Singleton Locks

Singleton is the only type of Session Beans that admits concurrent access. This way bottlenecks are avoided. There are two manners of synchronizing access, bean synchronization and container synchronization. Default is container managed synchronization. We spare a few words on container managed synchronization.


Container managed synchronization realizes readers-writes problem. You can designate methods as read methods or write methods using @Lock annotation

//all business and timeout methods become read methods by default
public class Synch {
   private int val;
   //this is read method due to class level configuration
   public int getVal() {
      return val;
   //this is write method
   public void setVal( int val ) {
      this.val = val;
   //other read method with explicite configuration
   public String getSmth() {
      return "smth";

Default value is @Lock(LockType.WRITE).

Readers are threads or clients invoking read methods, writers are threads or clients invoking write methods. Only multiple readers or a single writer can access Singleton at one time, others must wait. For example, if a writer accesses Singleton than all other writers and readers wait until the writer leaves Singleton.

EJB Container is responsible to not starve any thread. Application providers are responsible to avoid bottlenecks in applications.


Reentrence happens when Singletons calls itself via container. It means when Singleton code calls other business method in this Singleton. Example:

public class SynchSing {
    private SessionContext ctx;
    public void test1(){
        //this is not reentrance, it is local method call        
        targetMethod();    //1
    public void test2(){
        //this is reentrance, invocation is via business interface
        ctx.getBusinessObject(SynchSing.class).targetMethod();    //2
    public void targetMethod(){}

Reentrance from a read method to a write method is forbidden, in such case IllegalLoopbackException is thrown. I.e. invocation //1 is not reentrance and will succeed with a READ lock, invocation //2 is reentrance and will throw an exception. Excerpt from EJB 3.1 specification:

Special locking semantics apply to loopback calls on Singletons with container-managed concurrency.
If a loopback call occurs on a Singleton that already holds a Write lock on the same thread :
• If the target of the loopback call is a Read method, the Read lock must always be granted immediately, without releasing the original Write lock.
• If the target of the loopback call is a Write method, the call must proceed immediately, without releasing the original Write lock.
If a loopback call occurs on a Singleton that holds a Read lock on the same thread ( but does not also hold a Write lock on the same thread ) :
• If the target of the loopback call is a Read method, the call must proceed immediately, without releasing the original Read lock.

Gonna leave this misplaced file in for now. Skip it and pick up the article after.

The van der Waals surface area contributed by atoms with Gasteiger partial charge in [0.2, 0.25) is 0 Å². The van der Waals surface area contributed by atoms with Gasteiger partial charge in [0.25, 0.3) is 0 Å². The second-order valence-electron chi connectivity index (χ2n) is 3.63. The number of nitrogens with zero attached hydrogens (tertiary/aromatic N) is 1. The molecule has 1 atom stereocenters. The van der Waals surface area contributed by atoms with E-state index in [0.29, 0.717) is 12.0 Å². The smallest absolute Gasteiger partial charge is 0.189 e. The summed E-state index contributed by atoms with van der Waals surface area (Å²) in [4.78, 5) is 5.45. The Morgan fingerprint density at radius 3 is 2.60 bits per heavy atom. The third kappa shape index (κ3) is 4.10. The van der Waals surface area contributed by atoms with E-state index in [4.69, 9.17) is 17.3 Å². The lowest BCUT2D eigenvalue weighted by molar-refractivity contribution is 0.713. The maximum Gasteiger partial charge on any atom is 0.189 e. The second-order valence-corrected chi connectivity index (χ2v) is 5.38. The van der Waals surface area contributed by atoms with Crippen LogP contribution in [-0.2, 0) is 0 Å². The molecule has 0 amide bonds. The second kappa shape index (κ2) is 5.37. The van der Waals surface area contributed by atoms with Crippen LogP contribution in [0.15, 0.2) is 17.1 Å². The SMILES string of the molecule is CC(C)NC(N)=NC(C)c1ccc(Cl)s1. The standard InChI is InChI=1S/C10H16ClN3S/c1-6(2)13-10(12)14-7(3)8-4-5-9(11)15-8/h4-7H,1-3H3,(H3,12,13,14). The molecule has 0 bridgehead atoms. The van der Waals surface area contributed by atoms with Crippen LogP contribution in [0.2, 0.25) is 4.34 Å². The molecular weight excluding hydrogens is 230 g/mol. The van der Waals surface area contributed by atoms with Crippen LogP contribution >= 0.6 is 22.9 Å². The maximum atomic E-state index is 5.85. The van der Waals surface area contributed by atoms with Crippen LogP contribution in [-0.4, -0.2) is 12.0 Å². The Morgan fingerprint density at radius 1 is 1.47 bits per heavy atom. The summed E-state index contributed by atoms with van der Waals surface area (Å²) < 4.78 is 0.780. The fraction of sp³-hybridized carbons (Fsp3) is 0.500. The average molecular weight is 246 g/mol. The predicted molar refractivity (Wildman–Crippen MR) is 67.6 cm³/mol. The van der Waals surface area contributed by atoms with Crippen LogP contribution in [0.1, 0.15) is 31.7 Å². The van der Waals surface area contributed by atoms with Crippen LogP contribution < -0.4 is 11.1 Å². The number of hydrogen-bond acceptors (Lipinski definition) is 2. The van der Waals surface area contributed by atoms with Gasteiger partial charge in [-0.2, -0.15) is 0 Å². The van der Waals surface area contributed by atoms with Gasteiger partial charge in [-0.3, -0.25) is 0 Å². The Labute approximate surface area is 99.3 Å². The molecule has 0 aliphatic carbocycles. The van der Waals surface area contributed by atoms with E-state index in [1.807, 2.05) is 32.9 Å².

• If the target of the loopback call is a Write method, a javax.ejb.IllegalLoopbackException must be thrown to the caller.

Actually there are two ways: first is to try to upgrade read lock to write lock if needed, second is to  forbid lock upgrading. EJB 3.1 specification follows the second way. It means that if in a chain of EJB invocations Singleton is invoked at least twice and at least one invocation is write-lock then JEE server must detect such situation, treat it as an error and throw an exception. Reentrence occurs not only when Singleton directly calls itself but also when it calls itself indirectly.


This mechanism prevents deadlocks. If two clients invokes Singleton and at least one invocation is write-lock then there is no threat of a deadlock, the invocations should be serialized and each of them should complete in reasonable time amount. Assume that an application realize two business processes. Each process consists of a chain of EJB invocations such that invocations of Singleton appear twice, first as read-lock, then as write-lock. Now consider the following scenario where IllegalLoopbackException is not thrown and upgrading lock mechanism is used instead:

  1. Both processes start
  2. Both processes invoke Singleton as read-lock
  3. Both processes attempt to invoke Singleton as write-lock
  4. A deadlock appears as both processes await for the other one to release a read lock

Notice that lock upgrading lock mechanism would not solve the problem. Moreover, upgrading lock mechanism admits such deadlocks, it makes application provider responsibility to detect deadlocks. It does not mean that EJB Container, that prevents reentrence with lock upgrade, lets application provider off avoiding deadlocks. It just means that EJB Container protects itself against application errors.

Distributed environment

JEE Server is obligated to detect reentrence but only if EJB invocations are executed within a single JVM. Consider the following scenario:

  1. Client is located in server 1, client invokes local Singleton as read-lock
  2. Singleton invokes remote EJBean located in server 2
  3. Remote EJBean invokes Singleton located in server 1 as write-lock
  4. EJB Container does not know that both invocations of Singleton are in a single chain of invocation, does not treat this situation as reentrance, from Container point of view there are two different clients, obviously this is deadlock

You can treat Singleton locks are thread level, i.e. an information that a client holds read or write lock on Singleton is bounded to a thread. If a thread is switched then an information about locks is lost. Keep in mind that JEE Server is not obligated to solve a diamond problem, it is similar as in this case.

Let us consider a distributed business process that uses Singletons directly or indirectly. It seems that it is a good practice to put Singleton in leaves of process if Singleton admits write-lock invocations.


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